TWEED Valley Forest Festival takes place later this month in a year that has been particularly challenging for trees.
The Forestry Commission last month warned that British forests faced an “unprecedented level of threat” from pests and diseases. The major risk is from imported organisms, said the government body, with international trade in plants and plant material making Britain vulnerable.
But locally the region’s largest grassroots conservation charity, Borders Forest Trust, says it already takes steps to avoid diseases such as the fungus pytophthora ramorum which affects larch, and the bacterial disease acute oak decline.
BFT director Jane Rosegrant said: “By ensuring that our seeds and trees come only from UK sources, we are confident continental diseases do not reach Scotland through our planting. Also, our commitment to planting mixed native woods gives the best chance that the forests will be robust, suited to the environment and as resilient as possible to any diseases that do reach them. This is not a guarantee that the trees will remain healthy and we will be closely watching emerging advice on how to spot and act upon any diseases.”
Other killers include the great spruce bark beetle, which breeds under the bark and weakens the tree; the fungus Chalara fraxinea, which kills ash trees; and a canker, which affects horse chestnuts.
But next week, threatening diseases will be far from local tree lovers’ minds as they celebrate woods and woodworking when the seventh annual Tweed Valley Forest Festival gets under way on Saturday, October 20.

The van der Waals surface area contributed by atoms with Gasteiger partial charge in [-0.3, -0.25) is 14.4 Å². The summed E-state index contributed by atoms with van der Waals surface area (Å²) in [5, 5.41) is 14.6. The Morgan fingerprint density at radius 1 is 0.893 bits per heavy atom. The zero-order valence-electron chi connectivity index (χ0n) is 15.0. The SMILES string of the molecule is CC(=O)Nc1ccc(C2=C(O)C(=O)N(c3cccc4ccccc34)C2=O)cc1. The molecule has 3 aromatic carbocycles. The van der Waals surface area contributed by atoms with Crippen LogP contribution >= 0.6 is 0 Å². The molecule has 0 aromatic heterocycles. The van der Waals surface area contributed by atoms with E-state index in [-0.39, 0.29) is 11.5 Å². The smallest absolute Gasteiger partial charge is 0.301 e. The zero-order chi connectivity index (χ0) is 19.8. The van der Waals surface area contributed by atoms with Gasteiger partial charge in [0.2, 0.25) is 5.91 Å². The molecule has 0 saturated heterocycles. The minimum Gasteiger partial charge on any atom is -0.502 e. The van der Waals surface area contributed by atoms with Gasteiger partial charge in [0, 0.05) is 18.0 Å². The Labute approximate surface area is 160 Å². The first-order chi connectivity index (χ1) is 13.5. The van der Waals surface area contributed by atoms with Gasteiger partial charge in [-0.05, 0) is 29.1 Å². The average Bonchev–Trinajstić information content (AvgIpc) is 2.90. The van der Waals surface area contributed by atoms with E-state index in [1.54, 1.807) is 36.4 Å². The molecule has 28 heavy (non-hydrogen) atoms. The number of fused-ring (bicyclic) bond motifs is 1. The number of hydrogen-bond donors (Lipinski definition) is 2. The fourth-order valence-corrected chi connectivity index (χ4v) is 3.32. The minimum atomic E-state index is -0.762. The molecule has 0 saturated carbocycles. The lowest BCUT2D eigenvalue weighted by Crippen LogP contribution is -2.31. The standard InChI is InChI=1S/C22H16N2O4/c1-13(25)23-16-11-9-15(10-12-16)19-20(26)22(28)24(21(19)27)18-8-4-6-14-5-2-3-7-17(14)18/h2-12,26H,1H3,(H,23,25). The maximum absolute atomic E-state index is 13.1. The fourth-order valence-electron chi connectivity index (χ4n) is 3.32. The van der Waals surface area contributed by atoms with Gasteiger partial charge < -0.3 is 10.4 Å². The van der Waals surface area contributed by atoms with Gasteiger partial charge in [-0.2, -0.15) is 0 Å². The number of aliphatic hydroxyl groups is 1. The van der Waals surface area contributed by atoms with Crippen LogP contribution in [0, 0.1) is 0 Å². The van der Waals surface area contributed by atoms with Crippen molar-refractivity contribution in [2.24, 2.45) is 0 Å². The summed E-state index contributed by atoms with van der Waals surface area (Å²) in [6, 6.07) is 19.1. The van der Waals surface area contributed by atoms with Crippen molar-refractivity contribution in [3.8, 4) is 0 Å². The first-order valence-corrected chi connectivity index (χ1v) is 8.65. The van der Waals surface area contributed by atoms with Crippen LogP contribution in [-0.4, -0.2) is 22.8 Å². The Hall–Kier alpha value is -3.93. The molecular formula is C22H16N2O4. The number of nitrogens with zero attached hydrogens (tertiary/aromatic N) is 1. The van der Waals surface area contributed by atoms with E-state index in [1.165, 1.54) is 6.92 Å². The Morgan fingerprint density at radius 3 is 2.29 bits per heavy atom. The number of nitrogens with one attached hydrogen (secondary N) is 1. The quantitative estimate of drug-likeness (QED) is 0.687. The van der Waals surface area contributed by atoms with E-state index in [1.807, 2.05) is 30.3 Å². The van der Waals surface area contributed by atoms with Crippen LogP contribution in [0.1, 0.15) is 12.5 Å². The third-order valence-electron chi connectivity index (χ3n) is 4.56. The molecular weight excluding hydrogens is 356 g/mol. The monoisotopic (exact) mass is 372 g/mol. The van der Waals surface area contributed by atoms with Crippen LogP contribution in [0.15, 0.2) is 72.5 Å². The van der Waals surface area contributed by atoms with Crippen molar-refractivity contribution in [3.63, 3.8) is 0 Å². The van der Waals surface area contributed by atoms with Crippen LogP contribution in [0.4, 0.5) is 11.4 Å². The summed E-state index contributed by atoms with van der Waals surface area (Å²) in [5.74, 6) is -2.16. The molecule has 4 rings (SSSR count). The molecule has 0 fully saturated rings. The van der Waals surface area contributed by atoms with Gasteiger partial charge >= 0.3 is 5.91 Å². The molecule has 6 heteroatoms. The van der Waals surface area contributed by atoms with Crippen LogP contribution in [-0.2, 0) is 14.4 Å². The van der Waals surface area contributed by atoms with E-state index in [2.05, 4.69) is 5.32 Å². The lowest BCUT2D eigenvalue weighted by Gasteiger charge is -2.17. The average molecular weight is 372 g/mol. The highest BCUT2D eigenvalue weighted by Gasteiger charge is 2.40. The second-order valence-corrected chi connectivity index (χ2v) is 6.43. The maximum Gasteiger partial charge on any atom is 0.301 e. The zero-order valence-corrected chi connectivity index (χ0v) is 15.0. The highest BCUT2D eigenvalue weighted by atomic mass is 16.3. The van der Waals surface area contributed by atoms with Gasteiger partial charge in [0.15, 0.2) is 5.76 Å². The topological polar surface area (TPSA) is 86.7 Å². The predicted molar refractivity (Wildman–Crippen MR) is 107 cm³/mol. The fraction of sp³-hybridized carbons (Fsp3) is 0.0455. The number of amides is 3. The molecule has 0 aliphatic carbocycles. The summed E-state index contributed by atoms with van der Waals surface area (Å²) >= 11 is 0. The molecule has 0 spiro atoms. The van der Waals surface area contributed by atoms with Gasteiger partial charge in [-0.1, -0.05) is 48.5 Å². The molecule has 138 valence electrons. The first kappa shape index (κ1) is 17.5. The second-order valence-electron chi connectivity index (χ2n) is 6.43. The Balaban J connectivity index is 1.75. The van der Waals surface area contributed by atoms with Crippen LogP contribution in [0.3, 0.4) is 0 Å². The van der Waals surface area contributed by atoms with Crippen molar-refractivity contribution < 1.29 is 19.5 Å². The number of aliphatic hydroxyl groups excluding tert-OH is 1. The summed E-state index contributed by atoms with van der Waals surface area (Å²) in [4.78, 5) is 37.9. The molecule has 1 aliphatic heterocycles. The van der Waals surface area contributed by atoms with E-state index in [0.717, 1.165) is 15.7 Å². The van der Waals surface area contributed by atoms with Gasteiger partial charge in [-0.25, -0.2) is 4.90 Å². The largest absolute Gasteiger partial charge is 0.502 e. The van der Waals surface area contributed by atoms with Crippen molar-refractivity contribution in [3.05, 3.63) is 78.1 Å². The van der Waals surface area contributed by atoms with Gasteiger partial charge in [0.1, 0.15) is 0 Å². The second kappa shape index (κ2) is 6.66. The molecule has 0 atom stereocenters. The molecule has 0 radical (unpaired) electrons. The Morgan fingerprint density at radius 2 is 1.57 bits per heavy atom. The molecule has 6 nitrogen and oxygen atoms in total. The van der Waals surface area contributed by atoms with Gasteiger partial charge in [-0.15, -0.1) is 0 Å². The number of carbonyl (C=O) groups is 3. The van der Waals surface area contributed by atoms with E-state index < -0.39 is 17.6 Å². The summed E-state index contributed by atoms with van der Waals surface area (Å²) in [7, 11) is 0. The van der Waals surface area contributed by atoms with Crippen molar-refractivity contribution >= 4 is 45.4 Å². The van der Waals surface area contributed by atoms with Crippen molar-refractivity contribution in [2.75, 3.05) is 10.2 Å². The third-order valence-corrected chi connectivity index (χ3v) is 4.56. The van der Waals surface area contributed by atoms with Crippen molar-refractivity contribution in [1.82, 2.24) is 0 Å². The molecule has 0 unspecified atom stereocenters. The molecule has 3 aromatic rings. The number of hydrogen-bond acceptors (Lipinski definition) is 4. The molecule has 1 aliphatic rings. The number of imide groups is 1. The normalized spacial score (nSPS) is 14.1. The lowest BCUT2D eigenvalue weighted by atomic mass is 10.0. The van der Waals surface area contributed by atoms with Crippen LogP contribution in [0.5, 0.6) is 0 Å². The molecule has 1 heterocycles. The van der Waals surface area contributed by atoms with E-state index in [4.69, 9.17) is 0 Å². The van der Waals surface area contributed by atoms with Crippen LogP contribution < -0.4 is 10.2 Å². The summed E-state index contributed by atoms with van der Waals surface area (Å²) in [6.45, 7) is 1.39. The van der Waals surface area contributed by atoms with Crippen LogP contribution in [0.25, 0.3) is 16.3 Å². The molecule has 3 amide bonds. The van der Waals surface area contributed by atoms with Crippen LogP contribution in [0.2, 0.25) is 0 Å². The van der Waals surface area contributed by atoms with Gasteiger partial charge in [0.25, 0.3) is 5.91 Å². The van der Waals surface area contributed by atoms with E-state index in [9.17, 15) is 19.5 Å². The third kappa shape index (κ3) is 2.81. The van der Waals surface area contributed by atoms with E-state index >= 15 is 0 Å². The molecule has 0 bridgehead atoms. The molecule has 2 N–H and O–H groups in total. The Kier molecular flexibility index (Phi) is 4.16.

This year’s eight-day event will centre around the popular two-day woodmarket, but new this year will be the culmination of the summer’s Giants in the Wood project, which organisers expect will also be a highlight.
The creator, Vision Mechanics, has set up the community arts project of giant’s heads made of wood, twigs and other woodland material at Bowhill and Glentress forests with the aim of encouraging more people to visit woods and enjoy art in non-traditional settings.
There will be a Giant Night Out in the woods at Glentress during the first weekend of the festival, and at Bowhill over the second, with lights, sound, stories and surprises.
Festival co-ordinator Chris Sawers said: “This is new for this year and I think it will be really good.”
She continued: “The woodmarket will be even bigger and better this year. The standholders say ours is the best two-day wood festival in Scotland. I think there is a good balance between the indoor stands where people get the experience of talking to the people who have made what they are buying, complemented with the people working with wood outside on Tweed Green, meeting them, and getting to make things.”
The festival’s Scottish Conker Championships takes place next Saturday when organisers hope to break their record of 100 competitors, as the second World Conker Championships in the town has been cancelled.
Junior (7-11 years), Youth (12-18 years) and Adult (over-18s) competitors use pre-laced conkers supplied by BFT. But in the rogues’ section, competitors bring their own conker treated in whatever way they like in order to make it indestructible.
Some known techniques to harden conkers include soaking in vinegar, baking in the airing cupboard, or in one extreme case, painting with yacht varnish.
Conker competitors will be giving it their best from noon on the Tweed Green, Peebles, next Saturday.
Last year, the festival attracted more than 5,000 visitors.